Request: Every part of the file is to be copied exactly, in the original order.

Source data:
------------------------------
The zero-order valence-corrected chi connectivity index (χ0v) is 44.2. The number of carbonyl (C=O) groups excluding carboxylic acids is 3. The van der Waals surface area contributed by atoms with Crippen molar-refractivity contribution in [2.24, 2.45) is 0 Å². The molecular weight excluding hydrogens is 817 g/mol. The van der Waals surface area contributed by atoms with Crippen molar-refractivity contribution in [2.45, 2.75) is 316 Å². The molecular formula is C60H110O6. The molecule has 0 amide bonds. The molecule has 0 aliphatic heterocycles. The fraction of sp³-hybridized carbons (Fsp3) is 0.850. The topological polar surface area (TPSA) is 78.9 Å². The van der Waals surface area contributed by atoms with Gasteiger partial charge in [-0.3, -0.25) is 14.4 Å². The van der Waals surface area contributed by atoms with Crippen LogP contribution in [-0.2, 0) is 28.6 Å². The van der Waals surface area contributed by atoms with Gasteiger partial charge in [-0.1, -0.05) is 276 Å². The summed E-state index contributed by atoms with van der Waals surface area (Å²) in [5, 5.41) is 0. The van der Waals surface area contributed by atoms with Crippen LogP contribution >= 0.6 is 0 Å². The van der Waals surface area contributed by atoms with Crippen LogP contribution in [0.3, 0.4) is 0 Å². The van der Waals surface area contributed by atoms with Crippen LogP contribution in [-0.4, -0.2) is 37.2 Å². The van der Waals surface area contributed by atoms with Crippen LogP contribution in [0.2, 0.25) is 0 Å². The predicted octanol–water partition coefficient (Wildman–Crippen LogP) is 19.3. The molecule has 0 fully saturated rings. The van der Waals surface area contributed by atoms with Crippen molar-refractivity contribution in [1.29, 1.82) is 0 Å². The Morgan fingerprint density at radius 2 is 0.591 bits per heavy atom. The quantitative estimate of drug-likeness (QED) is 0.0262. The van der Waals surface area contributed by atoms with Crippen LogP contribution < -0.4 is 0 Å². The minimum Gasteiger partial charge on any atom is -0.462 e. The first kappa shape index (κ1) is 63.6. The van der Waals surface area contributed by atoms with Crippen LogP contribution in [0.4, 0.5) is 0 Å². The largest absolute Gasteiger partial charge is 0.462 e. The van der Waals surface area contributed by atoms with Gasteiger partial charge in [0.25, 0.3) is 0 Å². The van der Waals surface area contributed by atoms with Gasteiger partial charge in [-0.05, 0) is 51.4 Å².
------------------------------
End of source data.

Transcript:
The zero-order valence-corrected chi connectivity index (χ0v) is 44.2. The number of carbonyl (C=O) groups excluding carboxylic acids is 3. The van der Waals surface area contributed by atoms with Crippen molar-refractivity contribution in [2.24, 2.45) is 0 Å². The molecular weight excluding hydrogens is 817 g/mol. The van der Waals surface area contributed by atoms with Crippen molar-refractivity contribution in [2.45, 2.75) is 316 Å². The molecular formula is C60H110O6. The molecule has 0 amide bonds. The molecule has 0 aliphatic heterocycles. The fraction of sp³-hybridized carbons (Fsp3) is 0.850. The topological polar surface area (TPSA) is 78.9 Å². The van der Waals surface area contributed by atoms with Gasteiger partial charge in [-0.3, -0.25) is 14.4 Å². The van der Waals surface area contributed by atoms with Crippen LogP contribution in [-0.2, 0) is 28.6 Å². The van der Waals surface area contributed by atoms with Gasteiger partial charge in [-0.1, -0.05) is 276 Å². The summed E-state index contributed by atoms with van der Waals surface area (Å²) in [5, 5.41) is 0. The van der Waals surface area contributed by atoms with Crippen LogP contribution >= 0.6 is 0 Å². The van der Waals surface area contributed by atoms with Crippen LogP contribution in [0.3, 0.4) is 0 Å². The van der Waals surface area contributed by atoms with Crippen LogP contribution in [-0.4, -0.2) is 37.2 Å². The van der Waals surface area contributed by atoms with Crippen LogP contribution in [0.2, 0.25) is 0 Å². The predicted octanol–water partition coefficient (Wildman–Crippen LogP) is 19.3. The molecule has 0 fully saturated rings. The van der Waals surface area contributed by atoms with Crippen molar-refractivity contribution in [1.29, 1.82) is 0 Å². The Morgan fingerprint density at radius 2 is 0.591 bits per heavy atom. The quantitative estimate of drug-likeness (QED) is 0.0262. The van der Waals surface area contributed by atoms with Crippen LogP contribution < -0.4 is 0 Å². The minimum Gasteiger partial charge on any atom is -0.462 e. The first kappa shape index (κ1) is 63.6. The van der Waals surface area contributed by atoms with Crippen LogP contribution in [0.4, 0.5) is 0 Å². The largest absolute Gasteiger partial charge is 0.462 e. The van der Waals surface area contributed by atoms with Gasteiger partial charge in [0.25, 0.3) is 0 Å². The van der Waals surface area contributed by atoms with Gasteiger partial charge in [-0.05, 0) is 51.4 Å².